Thursday, November 04, 2010
¡Feliz Día de Bandera de Panamá!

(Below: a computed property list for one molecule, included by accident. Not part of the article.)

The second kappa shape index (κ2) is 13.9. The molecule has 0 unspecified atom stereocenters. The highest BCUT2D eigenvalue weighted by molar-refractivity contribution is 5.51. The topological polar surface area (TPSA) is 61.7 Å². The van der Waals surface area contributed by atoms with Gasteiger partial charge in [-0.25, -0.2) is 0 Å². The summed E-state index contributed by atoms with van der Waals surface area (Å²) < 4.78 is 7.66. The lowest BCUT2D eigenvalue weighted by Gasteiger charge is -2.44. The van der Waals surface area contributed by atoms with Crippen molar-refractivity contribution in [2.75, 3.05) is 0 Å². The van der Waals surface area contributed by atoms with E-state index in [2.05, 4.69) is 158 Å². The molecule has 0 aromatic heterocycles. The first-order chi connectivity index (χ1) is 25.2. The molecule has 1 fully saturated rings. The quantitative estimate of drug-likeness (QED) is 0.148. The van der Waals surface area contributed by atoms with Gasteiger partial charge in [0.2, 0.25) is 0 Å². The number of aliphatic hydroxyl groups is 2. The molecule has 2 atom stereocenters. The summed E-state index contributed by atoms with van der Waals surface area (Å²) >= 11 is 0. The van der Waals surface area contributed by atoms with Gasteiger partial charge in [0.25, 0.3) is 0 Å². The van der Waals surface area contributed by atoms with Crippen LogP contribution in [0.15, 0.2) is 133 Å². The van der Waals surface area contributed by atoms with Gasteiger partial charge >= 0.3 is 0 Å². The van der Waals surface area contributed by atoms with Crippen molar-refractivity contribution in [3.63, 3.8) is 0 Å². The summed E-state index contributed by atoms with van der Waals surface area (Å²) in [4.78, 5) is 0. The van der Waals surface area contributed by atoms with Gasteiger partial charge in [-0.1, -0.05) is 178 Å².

The first flag of Panamá was made by Philippe Bunau-Varilla, the Frenchman who "designed" the separation of Panamá from Colombia and "negotiated" the arrangement for the U.S. to build the Canal (he negotiated treaties to the benefit of the U.S. and not in Panamás favor). Bunau-Varilla had a secret meeting with Manuel Amador and present the flag of liberation that Madame Bunau-Varilla and Grace Bigelow had spent an entire Sunday stitching together "in the greatest secrecy." It was designed to look very much like the U.S. flag, but the white stripes were yellow and in place of the stars in a field of blue were two yellow suns (representing the two continents) joined by a yellow band (representing the Canal). When Amador returned to Panamá he presented the flage and the rest of Bunau-Varilla's "revolutionary paraphernailia" at Federico Boyd's home. Nobody liked the flag, which looked too much like the U.S. flag for anyones' tastes. A new flag was designed by Amador's son, Manuel, and was sewn by Señorita María Amelia de la Ossa, and quickly duplicated by the women of the Amador, Arango, and Arosemena households. So today we celebrate that we weren't stuck with the flag designed by that French fella.
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